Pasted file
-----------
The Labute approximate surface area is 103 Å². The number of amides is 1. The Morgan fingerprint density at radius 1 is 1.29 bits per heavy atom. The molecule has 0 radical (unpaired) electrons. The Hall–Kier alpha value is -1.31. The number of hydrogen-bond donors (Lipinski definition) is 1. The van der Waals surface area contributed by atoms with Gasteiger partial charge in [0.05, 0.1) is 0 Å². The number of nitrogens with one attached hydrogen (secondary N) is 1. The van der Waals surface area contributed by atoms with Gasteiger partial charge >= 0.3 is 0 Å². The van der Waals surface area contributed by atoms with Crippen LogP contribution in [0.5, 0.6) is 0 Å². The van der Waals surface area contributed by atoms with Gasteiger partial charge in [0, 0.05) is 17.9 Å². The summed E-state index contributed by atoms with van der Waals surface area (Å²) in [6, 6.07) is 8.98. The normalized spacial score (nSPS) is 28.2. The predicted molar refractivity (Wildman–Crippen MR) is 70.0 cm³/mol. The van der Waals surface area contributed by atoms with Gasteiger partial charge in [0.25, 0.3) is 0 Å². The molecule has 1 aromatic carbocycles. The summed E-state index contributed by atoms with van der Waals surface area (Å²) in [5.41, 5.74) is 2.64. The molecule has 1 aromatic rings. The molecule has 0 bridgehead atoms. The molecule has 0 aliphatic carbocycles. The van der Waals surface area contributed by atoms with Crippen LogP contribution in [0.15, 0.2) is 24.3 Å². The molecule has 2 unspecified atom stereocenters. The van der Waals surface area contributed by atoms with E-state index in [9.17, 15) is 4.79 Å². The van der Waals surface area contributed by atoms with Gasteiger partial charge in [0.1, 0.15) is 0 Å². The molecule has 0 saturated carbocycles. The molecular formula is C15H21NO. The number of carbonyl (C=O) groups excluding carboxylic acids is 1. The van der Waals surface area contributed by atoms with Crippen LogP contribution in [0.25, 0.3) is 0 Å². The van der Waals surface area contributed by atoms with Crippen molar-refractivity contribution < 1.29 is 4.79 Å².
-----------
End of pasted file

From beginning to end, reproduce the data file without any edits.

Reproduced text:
The Labute approximate surface area is 103 Å². The number of amides is 1. The Morgan fingerprint density at radius 1 is 1.29 bits per heavy atom. The molecule has 0 radical (unpaired) electrons. The Hall–Kier alpha value is -1.31. The number of hydrogen-bond donors (Lipinski definition) is 1. The van der Waals surface area contributed by atoms with Gasteiger partial charge in [0.05, 0.1) is 0 Å². The number of nitrogens with one attached hydrogen (secondary N) is 1. The van der Waals surface area contributed by atoms with Gasteiger partial charge >= 0.3 is 0 Å². The van der Waals surface area contributed by atoms with Crippen LogP contribution in [0.5, 0.6) is 0 Å². The van der Waals surface area contributed by atoms with Gasteiger partial charge in [0, 0.05) is 17.9 Å². The summed E-state index contributed by atoms with van der Waals surface area (Å²) in [6, 6.07) is 8.98. The normalized spacial score (nSPS) is 28.2. The predicted molar refractivity (Wildman–Crippen MR) is 70.0 cm³/mol. The van der Waals surface area contributed by atoms with Gasteiger partial charge in [0.25, 0.3) is 0 Å². The molecule has 1 aromatic carbocycles. The summed E-state index contributed by atoms with van der Waals surface area (Å²) in [5.41, 5.74) is 2.64. The molecule has 1 aromatic rings. The molecule has 0 bridgehead atoms. The molecule has 0 aliphatic carbocycles. The van der Waals surface area contributed by atoms with Crippen LogP contribution in [0.15, 0.2) is 24.3 Å². The molecule has 2 unspecified atom stereocenters. The van der Waals surface area contributed by atoms with E-state index in [9.17, 15) is 4.79 Å². The van der Waals surface area contributed by atoms with Gasteiger partial charge in [0.1, 0.15) is 0 Å². The molecule has 0 saturated carbocycles. The molecular formula is C15H21NO. The number of carbonyl (C=O) groups excluding carboxylic acids is 1. The van der Waals surface area contributed by atoms with Crippen LogP contribution in [0.25, 0.3) is 0 Å². The van der Waals surface area contributed by atoms with Crippen molar-refractivity contribution < 1.29 is 4.79 Å².